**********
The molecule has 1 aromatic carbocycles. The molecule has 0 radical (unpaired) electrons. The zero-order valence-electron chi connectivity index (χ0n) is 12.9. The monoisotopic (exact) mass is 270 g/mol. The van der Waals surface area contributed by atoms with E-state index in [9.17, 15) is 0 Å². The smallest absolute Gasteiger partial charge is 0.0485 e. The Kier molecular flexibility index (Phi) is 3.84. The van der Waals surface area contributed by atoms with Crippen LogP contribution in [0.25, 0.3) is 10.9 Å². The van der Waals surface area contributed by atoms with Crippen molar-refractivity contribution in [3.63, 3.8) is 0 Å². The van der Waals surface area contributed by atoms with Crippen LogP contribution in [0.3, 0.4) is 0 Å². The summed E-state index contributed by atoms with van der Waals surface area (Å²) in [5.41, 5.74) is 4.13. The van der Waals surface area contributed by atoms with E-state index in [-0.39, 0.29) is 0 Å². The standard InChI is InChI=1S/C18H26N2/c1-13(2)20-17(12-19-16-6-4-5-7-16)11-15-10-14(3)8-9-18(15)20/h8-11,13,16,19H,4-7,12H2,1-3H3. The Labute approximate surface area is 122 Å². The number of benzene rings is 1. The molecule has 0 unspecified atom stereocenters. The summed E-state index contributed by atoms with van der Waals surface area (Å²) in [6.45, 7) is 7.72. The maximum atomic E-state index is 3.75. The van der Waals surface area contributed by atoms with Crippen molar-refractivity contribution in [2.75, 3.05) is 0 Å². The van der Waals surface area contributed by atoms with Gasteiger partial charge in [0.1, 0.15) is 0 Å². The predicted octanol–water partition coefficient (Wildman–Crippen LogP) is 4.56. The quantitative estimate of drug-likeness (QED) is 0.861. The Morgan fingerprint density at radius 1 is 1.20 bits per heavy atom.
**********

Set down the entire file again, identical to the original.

The molecule has 1 aromatic carbocycles. The molecule has 0 radical (unpaired) electrons. The zero-order valence-electron chi connectivity index (χ0n) is 12.9. The monoisotopic (exact) mass is 270 g/mol. The van der Waals surface area contributed by atoms with E-state index in [9.17, 15) is 0 Å². The smallest absolute Gasteiger partial charge is 0.0485 e. The Kier molecular flexibility index (Phi) is 3.84. The van der Waals surface area contributed by atoms with Crippen LogP contribution in [0.25, 0.3) is 10.9 Å². The van der Waals surface area contributed by atoms with Crippen molar-refractivity contribution in [3.63, 3.8) is 0 Å². The van der Waals surface area contributed by atoms with Crippen LogP contribution in [0.3, 0.4) is 0 Å². The summed E-state index contributed by atoms with van der Waals surface area (Å²) in [5.41, 5.74) is 4.13. The van der Waals surface area contributed by atoms with E-state index in [-0.39, 0.29) is 0 Å². The standard InChI is InChI=1S/C18H26N2/c1-13(2)20-17(12-19-16-6-4-5-7-16)11-15-10-14(3)8-9-18(15)20/h8-11,13,16,19H,4-7,12H2,1-3H3. The Labute approximate surface area is 122 Å². The number of benzene rings is 1. The molecule has 0 unspecified atom stereocenters. The summed E-state index contributed by atoms with van der Waals surface area (Å²) in [6.45, 7) is 7.72. The maximum atomic E-state index is 3.75. The van der Waals surface area contributed by atoms with Crippen molar-refractivity contribution in [2.75, 3.05) is 0 Å². The van der Waals surface area contributed by atoms with Gasteiger partial charge in [0.1, 0.15) is 0 Å². The predicted octanol–water partition coefficient (Wildman–Crippen LogP) is 4.56. The quantitative estimate of drug-likeness (QED) is 0.861. The Morgan fingerprint density at radius 1 is 1.20 bits per heavy atom.